NYC Moves to Snuff Out E-Cigs: “What Are They Smoking?”

The U.S. and U.K. governments see lower-risk nicotine products as a tool to bring smoking-related diseases down to levels not seen in generations.  But in New York City, legislators want to recklessly regulate responsible vape retailers out of existence.  What are they smoking?

Jeff Stier, the director of the National Center’s Risk Analysis Division, asks this in a New York Post commentary taking issue with the New York City Council’s August 9 vote to “slash the number of vape shops allowed to operate and to ban new stores from opening.”  Ironically, the vote was seen by its supporters as a way to reduce Americans’ tobacco habit.  It will likely have the opposite effect.

Vape shops sell e-cigarettes and similar products to people looking for alternatives to cigarettes and other forms of tobacco.  As Stier pointed out in his commentary:

[B]y drastically ratcheting down the number of vape shops in the city, smokers will have fewer places to buy their favored alternative to cigarettes.  Sure, they could still buy online, but they’d be missing out on individualized guidance on which products will give them the best chance at quitting.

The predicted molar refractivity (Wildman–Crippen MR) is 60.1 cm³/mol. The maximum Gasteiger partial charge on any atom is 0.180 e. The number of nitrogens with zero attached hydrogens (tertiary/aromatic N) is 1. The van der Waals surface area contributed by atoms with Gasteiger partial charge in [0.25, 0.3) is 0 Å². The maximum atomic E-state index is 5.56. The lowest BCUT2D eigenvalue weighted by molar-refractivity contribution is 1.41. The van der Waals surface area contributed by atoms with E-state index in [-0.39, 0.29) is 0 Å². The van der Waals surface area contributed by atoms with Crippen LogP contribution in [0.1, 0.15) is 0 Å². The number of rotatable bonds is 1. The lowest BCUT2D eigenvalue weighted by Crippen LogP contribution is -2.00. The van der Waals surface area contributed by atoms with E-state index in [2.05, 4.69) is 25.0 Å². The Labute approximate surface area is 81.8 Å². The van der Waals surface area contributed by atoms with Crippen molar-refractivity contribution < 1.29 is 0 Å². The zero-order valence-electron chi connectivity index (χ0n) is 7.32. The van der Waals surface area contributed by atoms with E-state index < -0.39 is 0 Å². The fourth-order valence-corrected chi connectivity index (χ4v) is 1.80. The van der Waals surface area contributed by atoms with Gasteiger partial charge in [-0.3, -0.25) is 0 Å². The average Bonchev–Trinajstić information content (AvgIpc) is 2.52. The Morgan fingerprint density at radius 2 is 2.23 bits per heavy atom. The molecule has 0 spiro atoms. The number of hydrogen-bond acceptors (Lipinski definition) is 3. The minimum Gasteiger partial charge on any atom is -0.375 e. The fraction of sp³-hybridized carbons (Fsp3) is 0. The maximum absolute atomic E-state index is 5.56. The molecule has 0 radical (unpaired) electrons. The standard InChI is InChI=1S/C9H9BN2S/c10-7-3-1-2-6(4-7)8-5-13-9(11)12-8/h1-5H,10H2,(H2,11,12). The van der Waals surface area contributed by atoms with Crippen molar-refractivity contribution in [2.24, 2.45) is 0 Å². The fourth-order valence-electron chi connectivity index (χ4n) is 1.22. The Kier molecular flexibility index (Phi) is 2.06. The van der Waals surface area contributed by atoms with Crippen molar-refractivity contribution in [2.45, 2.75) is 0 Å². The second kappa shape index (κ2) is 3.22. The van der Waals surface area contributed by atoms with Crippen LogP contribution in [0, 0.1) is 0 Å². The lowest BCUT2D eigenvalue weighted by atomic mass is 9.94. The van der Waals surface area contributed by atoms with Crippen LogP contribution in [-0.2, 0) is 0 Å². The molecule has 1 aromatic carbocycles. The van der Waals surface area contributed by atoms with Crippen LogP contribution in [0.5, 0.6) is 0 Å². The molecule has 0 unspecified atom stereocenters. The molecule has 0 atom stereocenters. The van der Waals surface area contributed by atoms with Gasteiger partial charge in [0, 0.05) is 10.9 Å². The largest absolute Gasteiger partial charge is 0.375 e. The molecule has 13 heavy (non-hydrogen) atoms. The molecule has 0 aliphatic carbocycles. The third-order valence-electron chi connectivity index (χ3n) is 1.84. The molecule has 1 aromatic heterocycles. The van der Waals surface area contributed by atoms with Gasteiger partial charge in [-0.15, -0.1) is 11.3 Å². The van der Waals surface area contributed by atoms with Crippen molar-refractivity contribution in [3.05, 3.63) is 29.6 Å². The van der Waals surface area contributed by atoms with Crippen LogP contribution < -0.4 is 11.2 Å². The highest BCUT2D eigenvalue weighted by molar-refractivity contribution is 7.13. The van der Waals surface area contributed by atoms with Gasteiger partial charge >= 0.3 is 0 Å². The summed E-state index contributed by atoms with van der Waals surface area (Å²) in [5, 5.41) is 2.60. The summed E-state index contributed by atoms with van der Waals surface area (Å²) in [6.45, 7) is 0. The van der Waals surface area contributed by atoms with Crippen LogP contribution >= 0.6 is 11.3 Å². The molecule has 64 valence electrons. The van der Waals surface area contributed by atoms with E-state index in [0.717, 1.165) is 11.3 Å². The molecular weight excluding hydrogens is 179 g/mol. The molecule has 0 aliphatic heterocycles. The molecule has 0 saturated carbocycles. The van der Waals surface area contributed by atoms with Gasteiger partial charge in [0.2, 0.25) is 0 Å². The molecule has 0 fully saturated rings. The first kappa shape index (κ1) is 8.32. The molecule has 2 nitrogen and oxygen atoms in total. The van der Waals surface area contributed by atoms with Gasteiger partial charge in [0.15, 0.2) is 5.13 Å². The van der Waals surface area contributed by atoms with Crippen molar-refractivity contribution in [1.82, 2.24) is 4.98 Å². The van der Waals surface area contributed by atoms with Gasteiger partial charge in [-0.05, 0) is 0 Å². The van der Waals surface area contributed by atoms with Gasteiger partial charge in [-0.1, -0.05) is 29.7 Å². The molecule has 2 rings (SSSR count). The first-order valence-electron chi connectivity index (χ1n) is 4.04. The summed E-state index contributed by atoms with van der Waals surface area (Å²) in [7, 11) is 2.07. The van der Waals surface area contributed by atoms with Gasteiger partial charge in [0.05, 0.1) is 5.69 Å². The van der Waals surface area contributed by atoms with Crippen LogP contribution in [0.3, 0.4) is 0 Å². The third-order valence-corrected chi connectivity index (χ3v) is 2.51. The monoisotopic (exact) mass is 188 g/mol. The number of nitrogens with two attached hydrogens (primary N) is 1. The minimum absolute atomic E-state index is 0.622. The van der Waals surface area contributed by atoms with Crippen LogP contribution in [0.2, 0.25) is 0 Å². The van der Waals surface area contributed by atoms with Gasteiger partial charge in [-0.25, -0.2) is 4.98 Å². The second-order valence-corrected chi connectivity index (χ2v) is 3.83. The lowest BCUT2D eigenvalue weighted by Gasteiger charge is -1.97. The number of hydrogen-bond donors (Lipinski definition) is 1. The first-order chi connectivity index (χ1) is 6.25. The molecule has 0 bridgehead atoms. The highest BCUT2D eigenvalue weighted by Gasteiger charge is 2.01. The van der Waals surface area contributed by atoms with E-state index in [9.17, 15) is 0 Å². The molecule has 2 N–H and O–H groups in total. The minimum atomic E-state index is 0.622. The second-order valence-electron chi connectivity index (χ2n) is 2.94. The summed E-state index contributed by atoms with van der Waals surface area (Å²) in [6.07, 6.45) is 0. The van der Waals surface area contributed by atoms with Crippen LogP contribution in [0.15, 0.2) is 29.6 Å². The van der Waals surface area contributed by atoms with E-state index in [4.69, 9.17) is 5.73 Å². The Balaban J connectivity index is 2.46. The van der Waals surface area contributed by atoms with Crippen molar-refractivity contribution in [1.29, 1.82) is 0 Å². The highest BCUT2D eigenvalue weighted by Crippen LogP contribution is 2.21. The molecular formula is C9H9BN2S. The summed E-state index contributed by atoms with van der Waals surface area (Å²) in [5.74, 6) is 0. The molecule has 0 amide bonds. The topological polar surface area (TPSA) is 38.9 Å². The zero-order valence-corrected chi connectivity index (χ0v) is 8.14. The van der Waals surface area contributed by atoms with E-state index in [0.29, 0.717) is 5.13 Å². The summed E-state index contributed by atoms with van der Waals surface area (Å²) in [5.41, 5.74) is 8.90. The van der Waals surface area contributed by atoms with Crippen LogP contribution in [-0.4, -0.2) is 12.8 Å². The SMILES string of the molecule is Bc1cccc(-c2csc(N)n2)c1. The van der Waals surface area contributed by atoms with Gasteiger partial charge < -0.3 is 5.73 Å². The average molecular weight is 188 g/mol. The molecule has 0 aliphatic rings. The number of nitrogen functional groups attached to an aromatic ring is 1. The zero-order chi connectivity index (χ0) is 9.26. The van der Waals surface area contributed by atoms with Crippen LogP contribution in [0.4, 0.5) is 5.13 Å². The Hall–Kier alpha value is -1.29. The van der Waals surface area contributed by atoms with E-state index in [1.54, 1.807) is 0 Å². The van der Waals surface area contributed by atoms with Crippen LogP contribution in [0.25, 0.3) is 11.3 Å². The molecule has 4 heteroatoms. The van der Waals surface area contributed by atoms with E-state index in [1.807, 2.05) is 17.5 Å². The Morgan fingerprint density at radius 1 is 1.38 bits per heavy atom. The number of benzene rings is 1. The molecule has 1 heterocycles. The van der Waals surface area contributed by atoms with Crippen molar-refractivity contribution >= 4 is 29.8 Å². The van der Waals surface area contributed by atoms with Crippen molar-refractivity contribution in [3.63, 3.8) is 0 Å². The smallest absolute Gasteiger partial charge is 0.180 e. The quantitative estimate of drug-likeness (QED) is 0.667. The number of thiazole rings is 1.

Vape-shop owners are typically former smokers who saved their own lives by ignoring the advice of nanny-staters and quit smoking aided by e-cigarettes.  They’ve become entrepreneurs whose businesses succeed when smokers quit.  Now, both are more likely to fail.

Noting that other tobacco alternatives and taxpayer-subsidized health counselors are not posting effective gains in promoting smoking cessation, Stier wrote that “Vape-shop staffers, with their real-world success stories and product knowledge, have the potential to be highly effective, especially for entrenched smokers who were unsuccessful with other methods.”  Better still, “vape-shop staffers don’t cost taxpayers a penny.”

New York City’s attempt to discourage vaping comes as governments are becoming more open to the practice.  In late July, the Food and Drug Administration in the United States essentially reversed a hostile policy toward e-cigarettes to support less harmful alternatives to tobacco.  In the United Kingdom, a report aimed at reducing tobacco use released by the government agency Public Health England suggested “permitting innovative technologies that minimize the risk of harm,” and “maximize the availability of safer alternatives to smoking.”  This would undoubtedly promote vaping.



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